Don’t worry about your voice – just sing!

Don't worry about your voice just singBirds do it!  Angels do it!

Even dolphins and whales do it!

Let’s do it, let’s SING A SONG!

Forgive me for taking liberties with a classic Cole Porter lyric but I had a sudden realisation a few days ago. I was listening to a Todd Rundgren song from the 1970’s which I often used to sing along to in my younger days. As those memories came back, it gradually dawned upon me that I couldn’t remember the last time that I‘d sung out loud. It certainly wasn’t just a few days before and could even have been several weeks – I had no idea when I last took a breath, filled my lungs and sang!

I found this realisation to be quite disturbing because for so much of my life, singing was something of a habit for me. Indeed my earliest memory is of singing “Champion the Wonder Horse” in a packed church. Actually, that’s not quite correct. What I really sang was “Champion the Wonder…. OW!!” as my performance was interrupted by a slap across the knees from my Mum; it was her way of letting me know that Sunday Mass at St. Bernard’s church was neither the time nor the place to sing TV theme tunes.

I mustn’t let this story give the wrong impression of my mother because she loved music and did much to pass on that love to me. She had a good singing voice and like most women in the days when full time working mums were the exception rather than the rule, she would spend lots of time teaching nursery rhymes and children’s songs to me and my sisters. My school days provided further encouragement: music lessons often involved singing, hymns were always sung at school assemblies and the secondary school choir provided an outlet for those like me who were particularly keen singers. By the time I left school, the singing habit was well and truly engrained within me and I’d invariably join in with songs playing on the car stereo as I drove down the motorway and could be relied upon to gather people around the piano for a sing song at parties.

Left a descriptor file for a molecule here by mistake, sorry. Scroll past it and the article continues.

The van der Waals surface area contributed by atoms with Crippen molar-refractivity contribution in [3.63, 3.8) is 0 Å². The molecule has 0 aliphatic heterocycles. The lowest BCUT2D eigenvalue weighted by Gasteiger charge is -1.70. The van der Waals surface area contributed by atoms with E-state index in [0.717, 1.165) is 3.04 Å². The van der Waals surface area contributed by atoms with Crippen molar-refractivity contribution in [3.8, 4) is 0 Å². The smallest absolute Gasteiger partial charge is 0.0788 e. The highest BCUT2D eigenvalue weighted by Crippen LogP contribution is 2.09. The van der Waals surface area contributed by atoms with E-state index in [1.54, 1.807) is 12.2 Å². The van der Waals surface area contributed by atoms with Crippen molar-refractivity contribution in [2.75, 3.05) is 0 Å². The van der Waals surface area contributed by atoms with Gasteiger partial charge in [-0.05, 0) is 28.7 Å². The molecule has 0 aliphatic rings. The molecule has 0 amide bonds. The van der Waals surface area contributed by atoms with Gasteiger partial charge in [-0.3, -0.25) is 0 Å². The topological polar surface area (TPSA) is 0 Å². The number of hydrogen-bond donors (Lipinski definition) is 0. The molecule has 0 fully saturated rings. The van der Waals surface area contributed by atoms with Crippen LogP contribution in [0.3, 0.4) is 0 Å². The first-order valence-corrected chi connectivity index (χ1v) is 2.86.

So when did I lose this habit and why? Perhaps it’s because as I’ve grown older, I now struggle to reach the higher notes when singing along to songs on the radio. I can’t however hide behind this excuse and as a composer who teaches others how music can play an important role in aiding health and healing, I feel ashamed that I’d neglected singing and hadn’t even realised it. After all, one thing that practitioners of both orthodox and holistic medicine can agree upon is that singing is good for you.

Health professionals have recognised for years that singing exercises major muscle groups in the upper body and as an aerobic activity that improves the efficiency of your cardiovascular system, it encourages you to take in more oxygen leading to increased alertness, stress reduction, longevity and better overall health. Perhaps more difficult for orthodox medicine to explain is the growing body of clinical evidence which supports what music therapists have known for years; that singing can play a key role in stimulating mental function of people with brain-based conditions, such as Parkinson’s, Alzheimer’s or those in rehabilitation following a stroke.  It’s also comforting to know that you don’t need to be able to sing like Mariah Carey or Luciano Pavarotti to be able to get the health benefits that singing can bring. Indeed, even if you can’t sing a note in tune, you can still practice extremely powerful vibrational healing techniques such as Light Voice Toning, as taught by Jennifer Warters.

If you sing with others, there’s even more benefits.  Scientists from the University of Gothenburg monitored the pulses of people singing in a choir and discovered that this caused their hearts to slow down and also to beat in synchronisation, leading them to conclude that when people sing together, their hearts beat together.  Recent research has also shown that singing in choirs can boost immune system activity in people affected by cancer.

So I’ve made a new resolution: from today I will sing something every day and encourage my wife and children to do the same. After all, with multi-channel TV, videogames, personal stereo systems and other distractions that have popped up in the last twenty years or so, there is a real danger that the younger generation might never get into the habit of singing during their childhood. How sad it would be if they were to miss out on the joy and well-being that comes from raising their voices in song.

So all together now….

“Birds do it! Angels do it! Even dolphins and whales do it….!